Karen Holmberg: Archaeology in an Emergency

Ruins of a dead dog, curled up on its side.

A dead dog found in Pompeii, 1889 [photo: Roberto Rive; courtesy of Wikimedia Commons]

It’s very hard to place Karen Holmberg. She is an archaeologist and a volcanologist, but her practice emanates well beyond the parameters of science and academia. She collaborated with artist Caitlin Berrigan in Berrigan’s exhibition Imaginary Explosions at Art in General in 2019, and she is participating in the Critical Zones exhibition at ZKM Center for Art and Media in Karlsruhe, curated by Bruno Latour (on view through August 2021). Holmberg considers art, performance, film, and literature to constitute a remedy to the anti-science forces at work in society today, as well as a salve for a population fatigued by a barrage of environmental indicators that are just too monumental to get one’s head around. In Part One of this two-part conversation, we discuss Holmberg’s fascination with volcanoes and her discovery of mysterious “spider vulva” petroglyphs, and we consider whether these images can still speak to us.

Will Corwin: When did you first begin to think about volcanoes? When did they enter your consciousness?

Karen Holmberg: I feel a sense of love for volcanoes. There’s a passion and a draw that they have for me—and they always have had since I was a small child—that’s considered antithetical, certainly, to the sciences, in that you’re supposed to be dispassionate, even within archaeology. As a child I found a book that my father had been gifted for Christmas, in 1942, called Richard Halliburton’s Complete Book of Marvels. I grew up in the rural south—a book transported me all over the world. Richard Haliburton was this adventurer from Tennessee. He was extremely popular.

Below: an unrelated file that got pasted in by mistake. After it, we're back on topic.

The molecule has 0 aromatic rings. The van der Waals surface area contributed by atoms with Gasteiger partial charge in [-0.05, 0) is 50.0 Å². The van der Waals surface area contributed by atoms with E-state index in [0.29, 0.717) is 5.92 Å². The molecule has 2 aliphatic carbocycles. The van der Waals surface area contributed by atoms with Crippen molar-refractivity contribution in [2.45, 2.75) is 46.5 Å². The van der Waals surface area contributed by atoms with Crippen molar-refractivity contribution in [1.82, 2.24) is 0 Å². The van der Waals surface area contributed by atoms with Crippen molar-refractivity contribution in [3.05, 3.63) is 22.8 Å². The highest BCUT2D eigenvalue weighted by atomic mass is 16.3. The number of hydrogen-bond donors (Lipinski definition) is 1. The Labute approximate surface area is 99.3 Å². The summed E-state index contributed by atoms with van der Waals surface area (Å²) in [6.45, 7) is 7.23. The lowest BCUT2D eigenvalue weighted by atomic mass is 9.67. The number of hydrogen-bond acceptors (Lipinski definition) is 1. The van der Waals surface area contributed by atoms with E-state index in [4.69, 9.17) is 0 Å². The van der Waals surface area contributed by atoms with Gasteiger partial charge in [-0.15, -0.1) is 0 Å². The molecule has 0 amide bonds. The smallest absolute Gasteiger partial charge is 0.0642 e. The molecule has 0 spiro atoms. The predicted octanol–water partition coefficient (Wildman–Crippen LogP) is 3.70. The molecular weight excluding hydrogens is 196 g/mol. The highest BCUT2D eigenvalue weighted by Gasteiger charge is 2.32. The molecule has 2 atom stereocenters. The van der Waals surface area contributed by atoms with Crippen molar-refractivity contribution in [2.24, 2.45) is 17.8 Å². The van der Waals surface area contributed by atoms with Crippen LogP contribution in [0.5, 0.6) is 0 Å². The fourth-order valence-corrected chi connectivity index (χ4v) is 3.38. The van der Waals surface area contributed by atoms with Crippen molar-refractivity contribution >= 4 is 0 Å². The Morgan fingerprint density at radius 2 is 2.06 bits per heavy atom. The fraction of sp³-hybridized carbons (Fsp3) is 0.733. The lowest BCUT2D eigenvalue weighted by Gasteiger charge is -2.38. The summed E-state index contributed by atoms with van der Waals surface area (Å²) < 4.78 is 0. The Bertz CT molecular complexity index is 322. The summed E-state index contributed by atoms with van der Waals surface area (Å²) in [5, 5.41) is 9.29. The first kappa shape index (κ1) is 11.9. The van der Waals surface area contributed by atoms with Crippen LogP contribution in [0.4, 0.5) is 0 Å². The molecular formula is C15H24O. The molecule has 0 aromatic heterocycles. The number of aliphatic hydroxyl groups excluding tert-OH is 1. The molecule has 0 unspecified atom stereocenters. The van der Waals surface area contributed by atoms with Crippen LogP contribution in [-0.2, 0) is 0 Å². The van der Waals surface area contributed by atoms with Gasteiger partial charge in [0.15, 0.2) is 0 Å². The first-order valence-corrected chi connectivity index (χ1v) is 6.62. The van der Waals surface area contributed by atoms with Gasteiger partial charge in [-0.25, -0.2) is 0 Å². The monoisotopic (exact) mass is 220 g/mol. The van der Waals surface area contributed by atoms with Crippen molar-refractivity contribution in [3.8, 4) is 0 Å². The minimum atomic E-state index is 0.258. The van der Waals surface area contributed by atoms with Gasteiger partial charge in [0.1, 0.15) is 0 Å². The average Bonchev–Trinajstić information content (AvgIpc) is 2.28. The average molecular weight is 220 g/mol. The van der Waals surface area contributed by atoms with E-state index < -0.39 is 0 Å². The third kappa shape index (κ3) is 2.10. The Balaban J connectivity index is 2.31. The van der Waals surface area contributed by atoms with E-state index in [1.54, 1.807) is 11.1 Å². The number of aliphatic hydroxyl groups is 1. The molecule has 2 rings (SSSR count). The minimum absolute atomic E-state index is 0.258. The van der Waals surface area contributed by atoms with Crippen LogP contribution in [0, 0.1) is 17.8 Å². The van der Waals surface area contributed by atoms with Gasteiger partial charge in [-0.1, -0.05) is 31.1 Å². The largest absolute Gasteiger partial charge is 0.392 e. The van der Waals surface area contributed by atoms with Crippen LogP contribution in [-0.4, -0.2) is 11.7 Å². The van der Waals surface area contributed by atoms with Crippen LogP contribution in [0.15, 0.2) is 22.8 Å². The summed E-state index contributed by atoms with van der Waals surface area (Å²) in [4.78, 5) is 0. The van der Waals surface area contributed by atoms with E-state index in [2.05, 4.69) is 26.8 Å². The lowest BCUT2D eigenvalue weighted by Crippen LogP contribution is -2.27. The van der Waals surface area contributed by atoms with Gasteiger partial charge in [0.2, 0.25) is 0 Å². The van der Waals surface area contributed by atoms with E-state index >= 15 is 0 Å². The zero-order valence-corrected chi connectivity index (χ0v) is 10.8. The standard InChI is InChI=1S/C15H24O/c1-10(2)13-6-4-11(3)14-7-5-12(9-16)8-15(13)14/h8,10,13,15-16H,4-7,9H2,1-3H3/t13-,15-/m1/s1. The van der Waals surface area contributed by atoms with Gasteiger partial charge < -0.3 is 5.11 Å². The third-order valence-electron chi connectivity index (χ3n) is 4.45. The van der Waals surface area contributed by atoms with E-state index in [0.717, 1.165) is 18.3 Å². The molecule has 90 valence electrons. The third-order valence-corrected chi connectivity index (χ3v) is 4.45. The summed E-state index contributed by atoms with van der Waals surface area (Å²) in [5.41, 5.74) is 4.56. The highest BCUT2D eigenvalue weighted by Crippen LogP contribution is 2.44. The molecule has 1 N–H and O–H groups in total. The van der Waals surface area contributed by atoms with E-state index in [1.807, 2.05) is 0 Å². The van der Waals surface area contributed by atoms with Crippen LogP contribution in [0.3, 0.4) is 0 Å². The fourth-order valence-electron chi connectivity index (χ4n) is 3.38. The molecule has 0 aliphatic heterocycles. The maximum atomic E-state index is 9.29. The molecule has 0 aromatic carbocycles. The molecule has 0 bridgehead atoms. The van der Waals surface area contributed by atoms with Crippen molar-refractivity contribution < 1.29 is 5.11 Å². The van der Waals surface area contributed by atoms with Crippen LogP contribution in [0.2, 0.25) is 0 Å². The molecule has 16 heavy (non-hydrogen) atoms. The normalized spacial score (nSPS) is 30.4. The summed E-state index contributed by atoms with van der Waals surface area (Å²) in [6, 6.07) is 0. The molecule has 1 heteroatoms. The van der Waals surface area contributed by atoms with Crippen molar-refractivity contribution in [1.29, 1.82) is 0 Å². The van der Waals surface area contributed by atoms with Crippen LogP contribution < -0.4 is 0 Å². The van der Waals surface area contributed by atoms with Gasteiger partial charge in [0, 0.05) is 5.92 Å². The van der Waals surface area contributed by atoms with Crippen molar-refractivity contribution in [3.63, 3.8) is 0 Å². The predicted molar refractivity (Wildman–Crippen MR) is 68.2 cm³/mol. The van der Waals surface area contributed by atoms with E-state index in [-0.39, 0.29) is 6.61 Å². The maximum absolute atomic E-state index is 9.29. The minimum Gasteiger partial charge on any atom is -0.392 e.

He was gay. That was not something you could pull off easily at that time … and he just had this desire to go and see and do things like Mount Everest. He went everywhere you can possibly imagine. When I read his piece about Pompeii—I must have been maybe seven at the time—that was it. From that moment on it was volcanoes, and it was archaeology, and it was both of those things. It wasn’t, I’m going to be a straight-up archaeologist and look at ceramic shards from this one window of time, or one geographic area, and it wasn’t just I’m going to study degassing in a very particular kind of Earth system, with vulcanology, it was the conjunction of the two.

WC: What was it about Pompeii specifically that jumped out at you?

KH: It’s the same thing that everyone has always gotten out of Pompeii, which is this sense of the uncanny. You’re not supposed to see things from the deep past, looking as though somebody might come back and pick up that loaf of bread. You’re not supposed to be able to walk into a house and see all of the items that somebody used. There’s a sense of tragedy, and of empathy. If you look at Allan McCollum’s work The Dog from Pompei, he cast the dog that was chained outside of a house. [Pompeii] was kind of like the Hamptons in that it was a resort town for wealthy Romans. The season had just ended, so a lot of the wealthy elites who used it as a resort town had already left, so [it was] largely [enslaved people] and servants, and a dog, left to defend things. That dog being chained outside of the house to protect it and just left vulnerable, dying in agony—you can see the agony in the face of this dog. So Alan created dozens and dozens of these dogs. There’s a sense of empathy that you get for past suffering. You know that [the] dog’s suffering ended two millennia ago, and yet it’s conveyed to you in a visceral way. I think that’s why people are always so drawn to the graffiti. It’s very basic things—it’s not just political slogans: you get quite a window into people’s thoughts and memories.